In addition to revealing clothing, studies show that many Indian women feel they lack culturally appropriate facilities.

Mixed-sex swimming pools, the use of male instructors and difficulties speaking English are just some of the hurdles Indian women often have to face.

All of them combined means that compared to other groups, Indian women are far less likely to participate in physical activities outside their home.

Cultural Tradition

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Several studies have found that the main factor preventing Indian women from exercising is a cultural tradition.

Feminists all over the world are questioning the deep-rooted cultural belief that Indian women should prioritise their domestic duties.

Traditionally, Indian women are expected to focus on their home and family. This cultural norm leaves no room for exercise.

A study in The International Journal of Behavioral Nutrition and Physical Activity concluded its findings with a shocking statement:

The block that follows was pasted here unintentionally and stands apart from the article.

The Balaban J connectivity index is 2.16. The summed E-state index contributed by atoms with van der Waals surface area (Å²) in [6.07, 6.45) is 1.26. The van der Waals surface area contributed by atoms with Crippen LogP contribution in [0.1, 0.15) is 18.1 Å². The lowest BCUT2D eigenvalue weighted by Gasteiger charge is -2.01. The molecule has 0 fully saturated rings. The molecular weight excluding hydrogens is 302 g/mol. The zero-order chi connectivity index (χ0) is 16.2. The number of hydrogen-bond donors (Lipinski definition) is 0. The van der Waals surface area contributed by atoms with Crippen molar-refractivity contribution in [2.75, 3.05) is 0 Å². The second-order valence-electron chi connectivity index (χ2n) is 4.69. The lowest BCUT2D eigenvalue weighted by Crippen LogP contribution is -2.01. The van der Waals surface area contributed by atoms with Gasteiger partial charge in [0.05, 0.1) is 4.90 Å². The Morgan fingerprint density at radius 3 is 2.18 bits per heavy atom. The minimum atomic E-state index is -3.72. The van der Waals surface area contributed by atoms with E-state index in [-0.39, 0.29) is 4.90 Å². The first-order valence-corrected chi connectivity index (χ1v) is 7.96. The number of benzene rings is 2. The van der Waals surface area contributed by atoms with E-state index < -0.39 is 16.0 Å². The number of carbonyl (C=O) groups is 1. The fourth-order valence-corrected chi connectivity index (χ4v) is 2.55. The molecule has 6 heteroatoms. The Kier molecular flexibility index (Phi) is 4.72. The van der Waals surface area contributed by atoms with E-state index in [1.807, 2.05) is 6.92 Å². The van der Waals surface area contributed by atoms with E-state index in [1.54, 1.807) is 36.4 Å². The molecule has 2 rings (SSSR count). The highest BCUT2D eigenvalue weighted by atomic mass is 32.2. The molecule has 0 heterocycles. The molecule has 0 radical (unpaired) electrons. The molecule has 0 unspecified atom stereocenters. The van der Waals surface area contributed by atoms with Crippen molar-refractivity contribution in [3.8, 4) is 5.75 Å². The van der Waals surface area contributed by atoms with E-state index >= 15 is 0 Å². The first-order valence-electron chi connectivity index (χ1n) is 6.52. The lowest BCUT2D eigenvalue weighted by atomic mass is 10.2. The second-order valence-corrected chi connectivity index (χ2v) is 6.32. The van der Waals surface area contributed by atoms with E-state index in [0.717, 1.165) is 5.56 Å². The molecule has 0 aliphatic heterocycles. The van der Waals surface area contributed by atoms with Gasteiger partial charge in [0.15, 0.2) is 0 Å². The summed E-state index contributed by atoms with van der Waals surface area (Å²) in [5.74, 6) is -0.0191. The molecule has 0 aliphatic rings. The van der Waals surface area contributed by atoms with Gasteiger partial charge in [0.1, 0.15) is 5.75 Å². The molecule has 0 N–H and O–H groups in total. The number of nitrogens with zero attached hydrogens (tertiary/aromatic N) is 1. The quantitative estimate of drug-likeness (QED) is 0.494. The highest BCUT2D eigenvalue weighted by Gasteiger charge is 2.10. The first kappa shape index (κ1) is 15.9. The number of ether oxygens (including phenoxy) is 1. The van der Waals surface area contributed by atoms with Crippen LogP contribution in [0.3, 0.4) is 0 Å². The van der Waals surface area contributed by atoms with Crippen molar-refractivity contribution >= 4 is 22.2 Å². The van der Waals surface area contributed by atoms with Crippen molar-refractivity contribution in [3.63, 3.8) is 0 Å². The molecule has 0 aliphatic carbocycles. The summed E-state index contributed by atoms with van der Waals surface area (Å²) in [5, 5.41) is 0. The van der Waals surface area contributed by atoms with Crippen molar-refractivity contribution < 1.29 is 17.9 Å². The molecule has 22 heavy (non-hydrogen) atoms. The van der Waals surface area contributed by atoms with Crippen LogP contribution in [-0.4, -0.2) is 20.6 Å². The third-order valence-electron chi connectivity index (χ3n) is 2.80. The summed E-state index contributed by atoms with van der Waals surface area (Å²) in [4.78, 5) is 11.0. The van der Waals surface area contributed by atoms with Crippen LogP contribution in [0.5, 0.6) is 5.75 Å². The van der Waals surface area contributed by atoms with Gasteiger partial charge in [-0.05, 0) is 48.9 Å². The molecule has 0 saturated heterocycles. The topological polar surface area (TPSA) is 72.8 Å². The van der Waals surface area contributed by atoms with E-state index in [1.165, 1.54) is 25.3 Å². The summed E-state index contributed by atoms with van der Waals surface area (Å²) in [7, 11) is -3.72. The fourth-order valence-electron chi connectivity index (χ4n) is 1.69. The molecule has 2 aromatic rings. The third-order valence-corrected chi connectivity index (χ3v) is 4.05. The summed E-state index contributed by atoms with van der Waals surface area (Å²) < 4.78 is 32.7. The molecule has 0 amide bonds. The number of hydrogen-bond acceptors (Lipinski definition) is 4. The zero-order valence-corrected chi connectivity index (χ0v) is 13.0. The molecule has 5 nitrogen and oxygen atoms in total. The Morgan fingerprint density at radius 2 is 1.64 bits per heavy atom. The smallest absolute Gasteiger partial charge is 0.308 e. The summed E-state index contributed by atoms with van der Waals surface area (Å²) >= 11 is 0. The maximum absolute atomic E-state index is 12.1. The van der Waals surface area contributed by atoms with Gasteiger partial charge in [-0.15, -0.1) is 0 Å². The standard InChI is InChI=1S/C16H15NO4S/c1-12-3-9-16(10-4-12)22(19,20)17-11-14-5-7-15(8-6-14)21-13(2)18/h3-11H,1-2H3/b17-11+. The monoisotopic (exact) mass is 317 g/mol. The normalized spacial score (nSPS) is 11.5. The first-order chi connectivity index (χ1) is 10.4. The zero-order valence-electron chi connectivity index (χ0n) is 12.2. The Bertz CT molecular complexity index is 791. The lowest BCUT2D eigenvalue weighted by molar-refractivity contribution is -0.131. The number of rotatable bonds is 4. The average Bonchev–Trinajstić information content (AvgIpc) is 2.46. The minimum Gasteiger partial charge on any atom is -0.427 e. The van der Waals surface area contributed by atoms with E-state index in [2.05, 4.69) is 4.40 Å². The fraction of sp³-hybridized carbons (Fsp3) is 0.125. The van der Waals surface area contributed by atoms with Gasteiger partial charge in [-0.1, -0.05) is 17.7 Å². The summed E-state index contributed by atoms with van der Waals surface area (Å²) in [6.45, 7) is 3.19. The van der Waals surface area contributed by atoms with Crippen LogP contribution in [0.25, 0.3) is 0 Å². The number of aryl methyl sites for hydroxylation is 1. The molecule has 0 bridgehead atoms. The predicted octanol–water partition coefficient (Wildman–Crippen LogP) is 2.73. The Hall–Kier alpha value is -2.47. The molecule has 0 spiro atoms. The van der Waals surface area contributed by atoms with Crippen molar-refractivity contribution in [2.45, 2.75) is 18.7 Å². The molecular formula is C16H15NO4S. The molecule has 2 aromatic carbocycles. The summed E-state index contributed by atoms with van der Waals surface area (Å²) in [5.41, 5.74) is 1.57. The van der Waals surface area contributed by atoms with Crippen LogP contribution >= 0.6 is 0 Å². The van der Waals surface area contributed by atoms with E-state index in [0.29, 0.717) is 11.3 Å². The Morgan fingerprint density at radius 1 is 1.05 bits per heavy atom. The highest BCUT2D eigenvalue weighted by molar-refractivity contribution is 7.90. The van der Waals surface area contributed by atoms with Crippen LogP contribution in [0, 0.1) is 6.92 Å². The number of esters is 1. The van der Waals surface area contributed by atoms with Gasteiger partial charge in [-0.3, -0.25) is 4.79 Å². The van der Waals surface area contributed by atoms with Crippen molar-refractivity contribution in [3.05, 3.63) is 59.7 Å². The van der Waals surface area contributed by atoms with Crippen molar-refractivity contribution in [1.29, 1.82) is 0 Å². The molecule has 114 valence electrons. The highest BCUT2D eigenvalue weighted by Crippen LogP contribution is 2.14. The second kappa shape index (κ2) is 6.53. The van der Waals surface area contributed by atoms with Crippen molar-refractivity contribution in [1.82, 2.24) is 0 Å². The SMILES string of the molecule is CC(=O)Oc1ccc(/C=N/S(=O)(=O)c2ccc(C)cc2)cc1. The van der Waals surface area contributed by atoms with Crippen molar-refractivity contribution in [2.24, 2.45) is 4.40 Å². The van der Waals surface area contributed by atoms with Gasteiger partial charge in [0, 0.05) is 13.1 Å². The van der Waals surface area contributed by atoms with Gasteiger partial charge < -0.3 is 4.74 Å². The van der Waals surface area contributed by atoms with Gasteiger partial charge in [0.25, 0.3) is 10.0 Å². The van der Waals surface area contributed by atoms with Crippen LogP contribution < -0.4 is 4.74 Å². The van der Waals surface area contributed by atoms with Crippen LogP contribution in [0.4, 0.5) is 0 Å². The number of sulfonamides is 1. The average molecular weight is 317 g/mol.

“South Asian women, as well as their families and communities, would view taking time out to participate in physical activity as a selfish act.”

Other women revealed that while they wanted to participate in exercise, they were worried about the stigma that might come from others in the family and the wider community.

Growing social movements for gender equality are shedding a spotlight onto Indian women’s lifestyles.

Instead of viewing exercise as a selfish act, Indian women are seeing it as an opportunity to take care of their own mental and physical health.

“Addressing these inequalities in physical activity levels between men and women will be critical to achieving global activity targets.